To hear a review of this collection by 2 fans, listen to this episode of the Booked podcast. The first half is a review and the second half is an interview with JRJ. [Also, keep the podcast bookmarked because I recorded an interview with them at StokerCon.]

This is a great title to add to your collections and allow Bizarro to have a presence in your library. If you don’t have any Bizarro authors in your library, you are already behind the curve a bit. Fix it by adding JRJ.

Need help booking this volume? Readalike authors who your patrons may already be enjoying are the legendary John Skipp, Paul Tremblay, Stephen Graham Jones, and Nick Cutter-- all authors I have talked about here on the blog more than once, all authors you wouldn’t think twice about adding to your collections.

To help get you excited, I have a brand new, hard cover copy of Entropy in Bloom, from the publisher to give away here on the blog to a public library worker in the US or Canada. Email me at zombiegrl75 [at] gmail [dot] com with with subject heading [Entropy in Bloom] and your library’s name to enter. Entries will be accepted until Wednesday, May 24th at 5pm central. I will reply to you that your entry has been received to confirm.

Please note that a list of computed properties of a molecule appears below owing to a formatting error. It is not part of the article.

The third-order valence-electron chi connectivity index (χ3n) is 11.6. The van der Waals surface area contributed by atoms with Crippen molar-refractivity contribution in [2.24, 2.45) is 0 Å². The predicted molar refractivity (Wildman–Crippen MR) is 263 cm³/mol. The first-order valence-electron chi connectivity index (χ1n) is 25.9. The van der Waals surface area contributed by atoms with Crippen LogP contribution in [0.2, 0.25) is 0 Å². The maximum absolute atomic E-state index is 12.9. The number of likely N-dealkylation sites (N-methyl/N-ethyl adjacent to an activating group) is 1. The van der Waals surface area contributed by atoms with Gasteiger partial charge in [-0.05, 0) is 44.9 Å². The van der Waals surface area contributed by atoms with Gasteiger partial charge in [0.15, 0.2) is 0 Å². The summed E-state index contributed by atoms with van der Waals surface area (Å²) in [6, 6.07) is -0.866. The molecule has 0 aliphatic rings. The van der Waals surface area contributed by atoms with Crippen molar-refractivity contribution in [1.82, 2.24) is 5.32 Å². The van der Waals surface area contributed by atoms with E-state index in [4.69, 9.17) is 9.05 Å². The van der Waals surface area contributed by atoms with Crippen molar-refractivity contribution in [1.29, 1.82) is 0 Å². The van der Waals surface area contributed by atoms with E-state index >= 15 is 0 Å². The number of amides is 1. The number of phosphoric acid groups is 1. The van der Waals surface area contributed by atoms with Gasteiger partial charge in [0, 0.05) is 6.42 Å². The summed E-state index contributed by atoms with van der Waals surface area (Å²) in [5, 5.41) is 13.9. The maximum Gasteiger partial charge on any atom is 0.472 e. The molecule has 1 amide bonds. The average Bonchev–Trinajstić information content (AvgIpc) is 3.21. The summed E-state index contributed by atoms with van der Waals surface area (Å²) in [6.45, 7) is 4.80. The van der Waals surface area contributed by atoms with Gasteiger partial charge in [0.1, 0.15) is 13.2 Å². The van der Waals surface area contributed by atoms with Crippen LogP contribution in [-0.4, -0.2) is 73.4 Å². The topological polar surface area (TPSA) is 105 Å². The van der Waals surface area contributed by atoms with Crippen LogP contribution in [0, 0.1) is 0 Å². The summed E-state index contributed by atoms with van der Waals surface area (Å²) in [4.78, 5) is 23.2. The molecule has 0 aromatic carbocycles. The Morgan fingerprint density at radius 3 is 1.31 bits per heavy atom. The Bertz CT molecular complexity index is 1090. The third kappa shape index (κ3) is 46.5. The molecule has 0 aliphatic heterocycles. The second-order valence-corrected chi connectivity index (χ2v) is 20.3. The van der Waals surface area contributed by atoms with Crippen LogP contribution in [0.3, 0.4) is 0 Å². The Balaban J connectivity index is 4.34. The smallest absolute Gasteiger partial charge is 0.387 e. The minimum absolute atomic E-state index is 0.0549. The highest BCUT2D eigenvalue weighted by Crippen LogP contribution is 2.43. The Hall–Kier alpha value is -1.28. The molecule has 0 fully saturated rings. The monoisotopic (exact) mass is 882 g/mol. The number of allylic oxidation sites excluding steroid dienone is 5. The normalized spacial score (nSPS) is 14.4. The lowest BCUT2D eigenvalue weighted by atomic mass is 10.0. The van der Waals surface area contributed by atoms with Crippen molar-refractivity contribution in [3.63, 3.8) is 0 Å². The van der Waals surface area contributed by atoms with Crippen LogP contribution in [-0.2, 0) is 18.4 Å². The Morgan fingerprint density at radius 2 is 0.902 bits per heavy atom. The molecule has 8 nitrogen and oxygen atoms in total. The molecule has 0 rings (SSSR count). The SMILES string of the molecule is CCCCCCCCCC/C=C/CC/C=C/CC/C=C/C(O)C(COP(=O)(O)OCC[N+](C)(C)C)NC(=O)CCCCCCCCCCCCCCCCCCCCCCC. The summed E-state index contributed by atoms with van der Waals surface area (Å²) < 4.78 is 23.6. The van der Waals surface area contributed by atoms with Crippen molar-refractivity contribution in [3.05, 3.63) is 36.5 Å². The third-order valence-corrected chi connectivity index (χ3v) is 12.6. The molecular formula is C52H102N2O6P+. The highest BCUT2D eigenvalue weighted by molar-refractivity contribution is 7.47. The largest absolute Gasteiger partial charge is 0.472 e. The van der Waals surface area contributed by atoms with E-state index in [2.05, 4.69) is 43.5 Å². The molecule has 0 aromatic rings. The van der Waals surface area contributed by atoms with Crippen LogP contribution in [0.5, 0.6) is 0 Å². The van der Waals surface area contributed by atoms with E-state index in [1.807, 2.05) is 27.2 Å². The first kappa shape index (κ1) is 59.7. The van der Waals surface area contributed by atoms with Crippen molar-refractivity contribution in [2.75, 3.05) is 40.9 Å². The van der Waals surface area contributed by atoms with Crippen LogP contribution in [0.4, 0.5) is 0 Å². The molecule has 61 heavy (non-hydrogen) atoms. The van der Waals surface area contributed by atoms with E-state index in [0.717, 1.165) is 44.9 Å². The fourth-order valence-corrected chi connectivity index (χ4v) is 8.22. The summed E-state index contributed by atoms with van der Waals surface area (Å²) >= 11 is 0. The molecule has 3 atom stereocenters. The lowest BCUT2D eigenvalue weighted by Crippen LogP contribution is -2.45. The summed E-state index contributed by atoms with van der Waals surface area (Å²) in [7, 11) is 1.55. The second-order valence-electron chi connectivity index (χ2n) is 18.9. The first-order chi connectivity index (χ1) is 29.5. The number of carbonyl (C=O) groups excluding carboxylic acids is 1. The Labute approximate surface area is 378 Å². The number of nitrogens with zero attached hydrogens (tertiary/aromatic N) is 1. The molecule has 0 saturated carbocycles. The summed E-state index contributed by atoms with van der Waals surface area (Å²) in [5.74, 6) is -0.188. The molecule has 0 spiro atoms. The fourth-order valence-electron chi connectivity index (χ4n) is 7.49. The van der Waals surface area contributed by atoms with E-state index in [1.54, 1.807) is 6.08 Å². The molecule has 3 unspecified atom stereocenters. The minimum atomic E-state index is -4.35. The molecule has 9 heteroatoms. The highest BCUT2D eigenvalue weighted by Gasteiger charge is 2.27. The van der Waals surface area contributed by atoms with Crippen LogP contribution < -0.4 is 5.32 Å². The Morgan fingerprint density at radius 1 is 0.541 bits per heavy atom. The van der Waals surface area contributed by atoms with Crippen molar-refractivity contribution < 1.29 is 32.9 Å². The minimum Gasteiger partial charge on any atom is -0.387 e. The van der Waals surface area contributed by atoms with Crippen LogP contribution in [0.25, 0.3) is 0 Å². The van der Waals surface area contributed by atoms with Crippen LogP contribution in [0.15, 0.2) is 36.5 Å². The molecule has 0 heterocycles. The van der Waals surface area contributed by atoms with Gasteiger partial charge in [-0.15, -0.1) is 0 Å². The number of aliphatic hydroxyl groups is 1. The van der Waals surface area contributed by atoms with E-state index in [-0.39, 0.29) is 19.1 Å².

Good luck.

And if you don't win I would highly suggest finding a way to put a copy of Entropy in Bloom in your collection. I had only heard of JRJ before this collection came out in April. I had not read him before. I am happy to say I fixed that. I have read these stories and they are surprisingly, unsettling, well constructed, and highly original. Even this , “been there done that reader,” was entertained throughout.

Wednesday, May 10, 2017

Horror Review Index Update

I have added three new reviews to the Horror Review Index and cleaned up a few dead links. I have over 100 reviews of titles that you could suggest to your patrons. No need to read them yourselves, just tell them "Here's what Becky says about this title. " It is not plagiarism. This is why I write the reviews, for you to add the books to your collections and suggest them to readers.

By the way, the link to the Review Index does not include all of the books I have included in my Library Journal columns. Those are annotated for you to use to book talk titles to patrons also. Click here to access them all on my Becky's Original Horror Lists page.

Now for the three newest additions to the Index:

Monday, May 8, 2017

Shirley Jackson Awards Long List for 2016 Announced